• An inoculum isolated from selective media like MacConkey’s agar and Eosin methylene blue agar can interfere with the result interpretation.
  • Bacteria isolated from Mueller Hinton agar can degrade tryptophan by causing acid hydrolysis of casein.
  • Weak indole positive bacteria like Cardiobacterium hominis cannot be examined by this method.

Conventional Indole Method

Procedure: It includes the following steps:

procedure of conventional indole test

  1. Prepare tryptone broth by accurately weighing the reagents required.
  2. After adding all the components in a sterilized conical flask, add an appropriate amount of sterile water and autoclave at 121 degrees Celsius on 15psi pressure for 15 minutes.
  3. After autoclaving pour 5ml of tryptone broth into each test tubes.
  4. Then, inoculate bacterial pure culture via the inoculating loop.
  5. Incubate the test tubes for at least 24 hours at a temperature of 35 degrees Celsius.
  6. Pour 0.5 ml of Kovacs reagent for the appearance of a red coloured complex on the top of the alcohol layer.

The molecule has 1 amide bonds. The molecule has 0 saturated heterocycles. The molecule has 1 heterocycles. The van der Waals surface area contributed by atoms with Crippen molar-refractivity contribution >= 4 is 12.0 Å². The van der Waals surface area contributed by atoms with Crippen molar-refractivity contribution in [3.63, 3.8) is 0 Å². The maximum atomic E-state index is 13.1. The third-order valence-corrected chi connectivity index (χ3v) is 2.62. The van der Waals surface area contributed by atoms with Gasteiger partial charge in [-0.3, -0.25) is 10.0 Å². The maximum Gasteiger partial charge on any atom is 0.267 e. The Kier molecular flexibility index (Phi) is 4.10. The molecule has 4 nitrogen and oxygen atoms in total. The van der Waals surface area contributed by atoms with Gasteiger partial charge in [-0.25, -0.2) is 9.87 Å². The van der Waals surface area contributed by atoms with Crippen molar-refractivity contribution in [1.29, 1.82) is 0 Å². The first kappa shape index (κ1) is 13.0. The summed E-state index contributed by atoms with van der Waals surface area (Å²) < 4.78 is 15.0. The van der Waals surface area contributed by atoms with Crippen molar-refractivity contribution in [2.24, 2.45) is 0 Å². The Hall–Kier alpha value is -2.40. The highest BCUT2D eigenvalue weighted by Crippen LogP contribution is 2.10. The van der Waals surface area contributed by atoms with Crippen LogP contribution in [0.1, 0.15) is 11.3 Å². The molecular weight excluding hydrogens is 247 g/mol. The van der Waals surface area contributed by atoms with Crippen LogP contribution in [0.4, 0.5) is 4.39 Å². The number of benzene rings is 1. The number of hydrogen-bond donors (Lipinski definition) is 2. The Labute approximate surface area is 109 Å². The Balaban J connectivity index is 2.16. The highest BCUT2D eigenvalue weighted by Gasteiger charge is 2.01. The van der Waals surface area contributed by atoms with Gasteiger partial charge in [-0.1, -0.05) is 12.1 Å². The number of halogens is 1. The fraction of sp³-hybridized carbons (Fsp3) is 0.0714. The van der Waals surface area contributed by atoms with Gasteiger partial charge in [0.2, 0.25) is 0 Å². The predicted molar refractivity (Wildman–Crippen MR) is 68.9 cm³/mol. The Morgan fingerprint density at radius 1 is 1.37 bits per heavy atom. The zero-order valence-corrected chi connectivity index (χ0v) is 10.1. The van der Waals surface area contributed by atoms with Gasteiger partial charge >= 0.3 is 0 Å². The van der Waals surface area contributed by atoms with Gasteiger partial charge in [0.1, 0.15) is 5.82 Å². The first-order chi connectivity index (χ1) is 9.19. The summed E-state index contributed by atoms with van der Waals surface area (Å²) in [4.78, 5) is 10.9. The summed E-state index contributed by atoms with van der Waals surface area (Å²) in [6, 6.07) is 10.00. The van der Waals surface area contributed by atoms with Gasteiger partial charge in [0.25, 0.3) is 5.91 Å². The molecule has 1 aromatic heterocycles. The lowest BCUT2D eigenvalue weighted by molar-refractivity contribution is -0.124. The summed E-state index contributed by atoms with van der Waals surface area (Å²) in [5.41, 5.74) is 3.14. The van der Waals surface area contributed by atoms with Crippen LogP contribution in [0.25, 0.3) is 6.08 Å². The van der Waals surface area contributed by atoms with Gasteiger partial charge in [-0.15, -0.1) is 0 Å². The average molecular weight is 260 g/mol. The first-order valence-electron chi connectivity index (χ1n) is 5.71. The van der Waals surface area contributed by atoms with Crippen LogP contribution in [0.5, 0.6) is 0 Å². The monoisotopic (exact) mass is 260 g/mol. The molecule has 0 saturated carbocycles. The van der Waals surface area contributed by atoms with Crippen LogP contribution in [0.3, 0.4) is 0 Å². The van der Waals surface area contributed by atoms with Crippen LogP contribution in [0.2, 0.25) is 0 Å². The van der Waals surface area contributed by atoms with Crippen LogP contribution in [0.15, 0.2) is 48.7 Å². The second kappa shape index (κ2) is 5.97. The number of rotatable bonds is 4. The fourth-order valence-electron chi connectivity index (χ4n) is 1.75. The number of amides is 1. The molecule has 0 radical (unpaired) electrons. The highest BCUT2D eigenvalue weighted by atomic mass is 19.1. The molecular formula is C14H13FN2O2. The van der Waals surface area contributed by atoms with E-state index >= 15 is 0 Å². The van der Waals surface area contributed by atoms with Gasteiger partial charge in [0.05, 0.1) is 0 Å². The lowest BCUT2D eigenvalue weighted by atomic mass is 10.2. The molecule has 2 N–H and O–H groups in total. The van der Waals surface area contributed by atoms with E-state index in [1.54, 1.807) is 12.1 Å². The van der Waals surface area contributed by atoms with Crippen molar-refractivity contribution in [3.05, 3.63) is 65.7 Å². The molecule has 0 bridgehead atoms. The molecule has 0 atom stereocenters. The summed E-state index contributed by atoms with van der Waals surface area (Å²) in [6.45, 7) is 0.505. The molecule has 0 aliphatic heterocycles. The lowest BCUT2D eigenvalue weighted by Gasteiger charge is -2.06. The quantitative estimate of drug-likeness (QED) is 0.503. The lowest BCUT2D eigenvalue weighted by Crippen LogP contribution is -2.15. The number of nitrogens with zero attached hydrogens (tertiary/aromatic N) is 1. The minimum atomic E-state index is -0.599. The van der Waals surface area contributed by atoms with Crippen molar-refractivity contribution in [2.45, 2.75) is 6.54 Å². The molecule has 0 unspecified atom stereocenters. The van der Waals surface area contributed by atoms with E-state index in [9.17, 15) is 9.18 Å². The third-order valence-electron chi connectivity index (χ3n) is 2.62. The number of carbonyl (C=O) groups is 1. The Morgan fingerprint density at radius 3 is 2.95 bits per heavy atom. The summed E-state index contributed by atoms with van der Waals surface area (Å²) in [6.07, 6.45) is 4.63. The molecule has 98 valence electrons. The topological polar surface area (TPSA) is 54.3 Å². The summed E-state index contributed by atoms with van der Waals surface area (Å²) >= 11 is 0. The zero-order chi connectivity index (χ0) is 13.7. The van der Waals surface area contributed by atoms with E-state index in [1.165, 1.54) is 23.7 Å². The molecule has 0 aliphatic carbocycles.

Result Interpretation

Positive result: Confirms by the appearance of the cherry red colour.
Negative result: A medium form a colourless or yellow compound.
result interpretation of conventional tube test

Limitations
  • A conventional tube method takes much time (Minimum of 24hours) to observe the results.
  • It cannot differentiate among the non-fermentative and anaerobic bacteria, for which an Ehrlich reagent acts as a replacement of Kovacs reagent.
  • During a reaction, a compound forms named as “Skatole” that can obscure the result interpretation.
  • Clostridium species rapidly breaks the indole and can give false results.

Important Facts

Indole test differentiates organisms by the presence of Tryptophanase enzyme, responsible for the breakdown of tryptophan. Therefore, bacteria those can degrade tryptophan into indole must have an enzyme Tryptophanase and refer as “Indole positive bacteria”. Examples of indole positive bacteria are Aeromonas hydrophila, Bacillus alvei, Escherichia coli, Klebsiella oxytoca etc.

Few bacteria lack Tryptophanase enzyme in their intracellular space and cannot split tryptophan into indole and refer as “Indole negative bacteria”. Examples of indole negative bacteria include Proteus mirabilis, Pasteurella ureae, Bacillus sp, Enterobacter sp etc.

Tryptophanase is an intracellular enzyme present in some bacteria that uses tryptophan and water as “Substrates” to produce “Products” like indole, pyruvic acid and ammonium. It belongs to the C-C lyases family, which facilitates the tryptophan metabolism via pyridoxal phosphate and potassium cofactors.

Indole (primary product) forms as a result of tryptophan hydrolysis, which is an aromatic heterocyclic compound. The production of indole can be visualized by the addition of some coloured solution like Kovacs reagent (for tube method) and Spot reagent (for spot method).